In their latest study, Allianz SE analyzes the growth prospects of global life and p&c insurance markets. After the meager years of the financial and economic crisis, insurers can look ahead with more confidence: While insurance premiums grew worldwide by only 3.1 percent between 2008 and 2016, growth should accelerate to 5.9 percent over the next decade.
The outcome of the French parliamentary elections, that gave Emmanuel Macron’s party "La République en marche” a clear majority, is in tune with a study carried out by Institut für Demoskopie Allensbach on behalf of Allianz on the mood in Germany and France ahead of their respective elections.
Economic momentum at the start of the year remains strong, in line with our expectations. After slowing in 2016, trade momentum should be boosted by a lower EUR in 2017 (1.05 against the USD) and the global growth acceleration.
Although the steep 3% month-on-month slide in industrial production in December can be partially explained by the constellation of Christmas holidays, it does mean that production in the fourth quarter of 2016 actually fell by 0.1% compared with the third quarter.
Last year, the global economy proved fairly resilient in the face of unexpected shocks. Neither concerns about a slowdown in the Chinese economy nor major political surprises – including the result of the Brexit referendum in June and the outcome of the US presidential elections in November – managed to knock the global economy off its moderate growth path.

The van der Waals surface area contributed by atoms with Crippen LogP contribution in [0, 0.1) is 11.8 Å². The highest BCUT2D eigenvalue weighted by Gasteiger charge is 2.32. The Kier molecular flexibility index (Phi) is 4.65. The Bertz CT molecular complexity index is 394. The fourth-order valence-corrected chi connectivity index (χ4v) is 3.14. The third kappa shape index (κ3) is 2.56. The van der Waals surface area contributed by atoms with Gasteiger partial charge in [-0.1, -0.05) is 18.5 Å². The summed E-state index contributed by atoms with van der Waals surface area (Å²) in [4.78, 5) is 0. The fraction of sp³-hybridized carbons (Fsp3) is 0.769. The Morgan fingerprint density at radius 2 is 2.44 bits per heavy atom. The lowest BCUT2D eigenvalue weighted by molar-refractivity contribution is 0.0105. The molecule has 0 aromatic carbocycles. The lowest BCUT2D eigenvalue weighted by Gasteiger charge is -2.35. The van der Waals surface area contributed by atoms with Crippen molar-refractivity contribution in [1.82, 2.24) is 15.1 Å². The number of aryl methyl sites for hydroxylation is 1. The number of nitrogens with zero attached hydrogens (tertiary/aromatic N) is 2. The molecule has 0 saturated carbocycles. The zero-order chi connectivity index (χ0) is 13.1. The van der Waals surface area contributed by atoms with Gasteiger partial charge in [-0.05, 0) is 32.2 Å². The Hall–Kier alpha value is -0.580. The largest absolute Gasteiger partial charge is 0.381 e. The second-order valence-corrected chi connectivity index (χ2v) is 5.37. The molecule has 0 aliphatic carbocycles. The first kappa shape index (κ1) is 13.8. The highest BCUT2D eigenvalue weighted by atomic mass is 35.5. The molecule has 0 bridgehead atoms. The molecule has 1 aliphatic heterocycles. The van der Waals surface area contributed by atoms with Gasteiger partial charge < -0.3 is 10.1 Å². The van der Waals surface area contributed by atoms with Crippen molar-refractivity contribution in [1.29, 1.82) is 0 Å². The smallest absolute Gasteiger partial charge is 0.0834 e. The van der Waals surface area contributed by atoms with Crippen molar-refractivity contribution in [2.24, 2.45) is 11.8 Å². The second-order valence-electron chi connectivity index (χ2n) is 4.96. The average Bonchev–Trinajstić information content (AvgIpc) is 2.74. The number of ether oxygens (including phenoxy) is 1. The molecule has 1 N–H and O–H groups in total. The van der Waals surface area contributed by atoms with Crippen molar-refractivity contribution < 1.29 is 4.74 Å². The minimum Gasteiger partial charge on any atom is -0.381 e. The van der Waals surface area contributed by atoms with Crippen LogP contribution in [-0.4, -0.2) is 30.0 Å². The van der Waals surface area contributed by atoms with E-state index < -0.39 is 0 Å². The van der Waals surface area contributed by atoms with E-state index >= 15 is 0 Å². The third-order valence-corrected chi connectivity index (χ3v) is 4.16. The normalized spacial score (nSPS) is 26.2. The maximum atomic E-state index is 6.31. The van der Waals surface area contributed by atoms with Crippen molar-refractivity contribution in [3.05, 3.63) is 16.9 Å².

As expected, today’s ECB Council meeting was a non-event. The substantially improved economic data of late and the higher December inflation figure in the eurozone offered no grounds to put the recently extended bond purchasing program up for discussion again.
On the economic front a humming domestic economy was the hallmark of 2016. The external side provided only a limited boost. At 2.5%, German exports expanded more strongly than world trade, which more or less stagnated on average last year.
Elections in France, Germany and the Netherlands, the move of the US President-elect Donald Trump into the Oval Office, the start of Brexit negotiations – given the elevated uncertainty hanging over political and economic developments next year, there is really only one thing that is certain: 2017 will be an eventful and interesting year.
After the defeat in the constitutional referendum Italy’s Prime Minister has tendered his resignation. In the short term heightened political uncertainty is likely to weigh on financial markets and economic sentiment.
Today’s inflation numbers are moving slowly in the right direction. Although next week the ECB is likely to extend its monthly bond purchases of EUR 80bn for a few months more, we see plenty of reasons for it to simultaneously announce a reduction in the purchase volume for the time thereafter.